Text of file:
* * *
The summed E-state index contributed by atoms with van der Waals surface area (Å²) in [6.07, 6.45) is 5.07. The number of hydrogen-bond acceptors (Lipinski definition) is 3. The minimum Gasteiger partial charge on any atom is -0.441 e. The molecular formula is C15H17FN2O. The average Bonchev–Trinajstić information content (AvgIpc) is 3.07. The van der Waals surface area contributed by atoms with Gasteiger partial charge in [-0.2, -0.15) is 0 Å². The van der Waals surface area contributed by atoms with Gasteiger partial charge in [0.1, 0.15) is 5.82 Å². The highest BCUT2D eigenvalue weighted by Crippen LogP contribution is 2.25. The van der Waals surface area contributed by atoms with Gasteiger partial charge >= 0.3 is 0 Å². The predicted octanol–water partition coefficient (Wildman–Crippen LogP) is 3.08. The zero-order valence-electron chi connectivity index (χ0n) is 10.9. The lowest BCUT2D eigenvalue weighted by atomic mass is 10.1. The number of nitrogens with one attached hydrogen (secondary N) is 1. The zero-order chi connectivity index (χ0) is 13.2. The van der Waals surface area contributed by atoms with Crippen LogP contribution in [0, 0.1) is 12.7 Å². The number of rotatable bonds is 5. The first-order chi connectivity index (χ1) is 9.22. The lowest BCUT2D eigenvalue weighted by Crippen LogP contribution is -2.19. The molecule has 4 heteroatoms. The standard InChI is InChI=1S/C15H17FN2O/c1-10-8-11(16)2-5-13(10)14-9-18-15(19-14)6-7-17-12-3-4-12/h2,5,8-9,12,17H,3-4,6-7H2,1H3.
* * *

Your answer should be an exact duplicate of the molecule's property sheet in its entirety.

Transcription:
The summed E-state index contributed by atoms with van der Waals surface area (Å²) in [6.07, 6.45) is 5.07. The number of hydrogen-bond acceptors (Lipinski definition) is 3. The minimum Gasteiger partial charge on any atom is -0.441 e. The molecular formula is C15H17FN2O. The average Bonchev–Trinajstić information content (AvgIpc) is 3.07. The van der Waals surface area contributed by atoms with Gasteiger partial charge in [-0.2, -0.15) is 0 Å². The van der Waals surface area contributed by atoms with Gasteiger partial charge in [0.1, 0.15) is 5.82 Å². The highest BCUT2D eigenvalue weighted by Crippen LogP contribution is 2.25. The van der Waals surface area contributed by atoms with Gasteiger partial charge >= 0.3 is 0 Å². The predicted octanol–water partition coefficient (Wildman–Crippen LogP) is 3.08. The zero-order valence-electron chi connectivity index (χ0n) is 10.9. The lowest BCUT2D eigenvalue weighted by atomic mass is 10.1. The number of nitrogens with one attached hydrogen (secondary N) is 1. The zero-order chi connectivity index (χ0) is 13.2. The van der Waals surface area contributed by atoms with Crippen LogP contribution in [0, 0.1) is 12.7 Å². The number of rotatable bonds is 5. The first-order chi connectivity index (χ1) is 9.22. The lowest BCUT2D eigenvalue weighted by Crippen LogP contribution is -2.19. The molecule has 4 heteroatoms. The standard InChI is InChI=1S/C15H17FN2O/c1-10-8-11(16)2-5-13(10)14-9-18-15(19-14)6-7-17-12-3-4-12/h2,5,8-9,12,17H,3-4,6-7H2,1H3.